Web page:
Although leading data warehouses already offer some level of support for spatial data, they can usually only work with core spatial functionalities and lack some of the advanced analytical capabilities required for many geospatial use cases. The CARTO Analytics Toolbox extends the geospatial capabilities of the most popular cloud data warehouses using spatial SQL which means both easier integrations as well as accessibility, given SQL’s universal adoption within the spatial community. Our Analytics Toolbox already unlocks more than 60 advanced spatial functions using a set of User Defined Functions (UDFs) and procedures covering a broad range of spatial use cases, including: data transformations, spatial indexing and advanced functions to carry out geocoding, clustering, route calculations, and more.
As part of the Advanced modules for Google BigQuery, we have now added support for the Geographically Weighted Regression (GWR) method, a statistical regression method that models the local (e.g. regional or sub-regional) relationships between a set of predictor variables and an outcome of interest.
Suppose we have data across the whole UK on the number of crimes per area as well as other associated variables (i.e. such as the unemployed active population or the level of urbanity of the area) and we wanted to model the number of crimes as a function of such variables. The output from this regression model would be a set of parameter estimates, each reflecting the relationship between the number of crimes and a particular attribute. The parameter estimates in this scenario are global statistics and describe the average relationship for the whole of the UK, which is assumed to be a good representation of any local relationship across the territory.
However, the global relationship might hide local differences as well as contrasting relationships in different parts of the study area which tend to cancel at the global level. In other words, there might be particularities in the relationship of the different variables in specific areas of the country (e.g. Central London, Manchester area, rural areas) that may get cancelled if we only study the behaviour in an aggregated manner.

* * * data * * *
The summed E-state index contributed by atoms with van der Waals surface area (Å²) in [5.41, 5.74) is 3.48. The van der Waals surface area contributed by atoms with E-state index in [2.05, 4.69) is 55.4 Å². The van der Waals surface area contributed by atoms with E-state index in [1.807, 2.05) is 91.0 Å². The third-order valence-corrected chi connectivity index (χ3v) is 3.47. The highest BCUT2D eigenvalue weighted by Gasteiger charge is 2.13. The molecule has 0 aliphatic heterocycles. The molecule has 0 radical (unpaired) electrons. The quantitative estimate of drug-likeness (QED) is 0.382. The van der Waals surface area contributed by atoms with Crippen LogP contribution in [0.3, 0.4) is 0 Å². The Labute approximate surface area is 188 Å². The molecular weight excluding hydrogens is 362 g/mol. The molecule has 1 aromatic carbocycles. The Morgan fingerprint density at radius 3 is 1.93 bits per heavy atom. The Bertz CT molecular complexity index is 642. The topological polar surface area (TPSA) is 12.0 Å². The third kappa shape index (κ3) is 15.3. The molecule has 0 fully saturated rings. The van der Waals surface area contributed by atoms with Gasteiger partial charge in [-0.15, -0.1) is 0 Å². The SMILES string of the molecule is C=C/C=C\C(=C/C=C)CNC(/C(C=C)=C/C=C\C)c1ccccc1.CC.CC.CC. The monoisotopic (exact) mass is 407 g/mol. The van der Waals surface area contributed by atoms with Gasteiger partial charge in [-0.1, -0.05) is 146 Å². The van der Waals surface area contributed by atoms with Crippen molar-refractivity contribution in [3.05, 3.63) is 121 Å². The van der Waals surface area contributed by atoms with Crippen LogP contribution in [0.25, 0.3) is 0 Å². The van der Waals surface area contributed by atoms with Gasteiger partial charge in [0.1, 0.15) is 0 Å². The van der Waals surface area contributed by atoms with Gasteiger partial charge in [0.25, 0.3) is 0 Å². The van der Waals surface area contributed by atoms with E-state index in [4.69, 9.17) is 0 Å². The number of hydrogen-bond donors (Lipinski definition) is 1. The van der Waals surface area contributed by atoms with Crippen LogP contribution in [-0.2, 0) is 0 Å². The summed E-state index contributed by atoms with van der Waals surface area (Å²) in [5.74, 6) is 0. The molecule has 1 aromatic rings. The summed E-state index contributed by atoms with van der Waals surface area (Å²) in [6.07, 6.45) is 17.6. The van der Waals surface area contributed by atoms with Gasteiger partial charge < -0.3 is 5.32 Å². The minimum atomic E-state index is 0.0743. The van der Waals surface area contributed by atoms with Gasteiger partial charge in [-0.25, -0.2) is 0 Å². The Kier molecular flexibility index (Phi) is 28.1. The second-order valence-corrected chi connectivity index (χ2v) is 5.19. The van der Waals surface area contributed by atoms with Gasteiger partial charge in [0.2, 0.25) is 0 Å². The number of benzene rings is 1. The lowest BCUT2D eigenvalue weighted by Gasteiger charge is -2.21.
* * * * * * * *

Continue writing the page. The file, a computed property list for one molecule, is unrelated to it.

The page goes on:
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GWR is an exploratory method that allows us to detect spatially-varying relationships between the variable of interest and any relevant attribute. It works by moving a weighted window over the data, estimating one set of coefficient values at every chosen fit point.
This technique involves either choosing (or selecting by leave-one-out cross-validation) a bandwidth for an isotropic spatial weights kernel and for each data point run a weighted regression based on this kernel, such that for location the other observations are weighted in accordance with their proximity to .
In this blogpost we will showcase how to use the GWR method available in the CARTO Analytics Toolbox by analyzing the local relationships in the UK for two use cases: the first, will look at the local variations of the association between the number of crimes per population and the unemployed active population and the average house price, while the latter will model the local relationship between the net annual income and the likelihood to smoke.
The current implementation of the GWR method available in the Analytics Toolbox takes advantage of spatial indices to construct the neighborhood matrix: using the kring function in fact we can easily find for any grid cell the neighbouring cells for a different order of neighbors. The procedure available in the Analytics Toolbox also allows the user to specify the type of kernel used to construct the neighborhood matrix: uniform, triangular, quadratic, quartic and gaussian.
To test the procedure, we used the GWR method to estimate the local relationship between the number of crimes per 100,000 population in the UK and the number of unemployed economically active population and the average house price. This data is provided by our partner Doorda at the Output Area (OA) level and it is available as a premium dataset via the Data Observatory. To use the GWR procedure first we need to transform the data into one of the supported spatial indices, either H3 or the Quadkey grid.